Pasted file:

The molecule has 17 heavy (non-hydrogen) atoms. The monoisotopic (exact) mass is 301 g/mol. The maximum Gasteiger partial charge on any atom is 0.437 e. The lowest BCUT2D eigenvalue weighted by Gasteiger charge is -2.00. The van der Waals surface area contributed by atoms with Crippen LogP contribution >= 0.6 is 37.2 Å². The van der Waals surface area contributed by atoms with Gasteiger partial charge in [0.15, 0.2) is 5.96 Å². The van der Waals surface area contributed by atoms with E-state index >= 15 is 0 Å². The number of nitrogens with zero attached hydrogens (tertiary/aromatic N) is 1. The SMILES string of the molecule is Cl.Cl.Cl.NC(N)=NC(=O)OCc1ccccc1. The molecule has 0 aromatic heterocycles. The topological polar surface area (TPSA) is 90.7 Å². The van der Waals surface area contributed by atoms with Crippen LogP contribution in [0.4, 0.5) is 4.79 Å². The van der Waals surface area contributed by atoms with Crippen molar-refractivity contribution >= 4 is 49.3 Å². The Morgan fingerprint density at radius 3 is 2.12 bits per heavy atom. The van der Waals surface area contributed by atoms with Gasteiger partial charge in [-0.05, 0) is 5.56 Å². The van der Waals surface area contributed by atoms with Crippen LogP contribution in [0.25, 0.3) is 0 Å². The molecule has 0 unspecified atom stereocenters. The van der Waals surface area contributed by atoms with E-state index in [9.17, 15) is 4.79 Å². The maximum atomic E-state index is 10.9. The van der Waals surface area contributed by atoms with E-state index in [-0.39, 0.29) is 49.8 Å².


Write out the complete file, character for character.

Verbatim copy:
The molecule has 17 heavy (non-hydrogen) atoms. The monoisotopic (exact) mass is 301 g/mol. The maximum Gasteiger partial charge on any atom is 0.437 e. The lowest BCUT2D eigenvalue weighted by Gasteiger charge is -2.00. The van der Waals surface area contributed by atoms with Crippen LogP contribution >= 0.6 is 37.2 Å². The van der Waals surface area contributed by atoms with Gasteiger partial charge in [0.15, 0.2) is 5.96 Å². The van der Waals surface area contributed by atoms with E-state index >= 15 is 0 Å². The number of nitrogens with zero attached hydrogens (tertiary/aromatic N) is 1. The SMILES string of the molecule is Cl.Cl.Cl.NC(N)=NC(=O)OCc1ccccc1. The molecule has 0 aromatic heterocycles. The topological polar surface area (TPSA) is 90.7 Å². The van der Waals surface area contributed by atoms with Crippen LogP contribution in [0.4, 0.5) is 4.79 Å². The van der Waals surface area contributed by atoms with Crippen molar-refractivity contribution >= 4 is 49.3 Å². The Morgan fingerprint density at radius 3 is 2.12 bits per heavy atom. The van der Waals surface area contributed by atoms with Gasteiger partial charge in [-0.05, 0) is 5.56 Å². The van der Waals surface area contributed by atoms with Crippen LogP contribution in [0.25, 0.3) is 0 Å². The molecule has 0 unspecified atom stereocenters. The van der Waals surface area contributed by atoms with E-state index in [9.17, 15) is 4.79 Å². The maximum atomic E-state index is 10.9. The van der Waals surface area contributed by atoms with E-state index in [-0.39, 0.29) is 49.8 Å².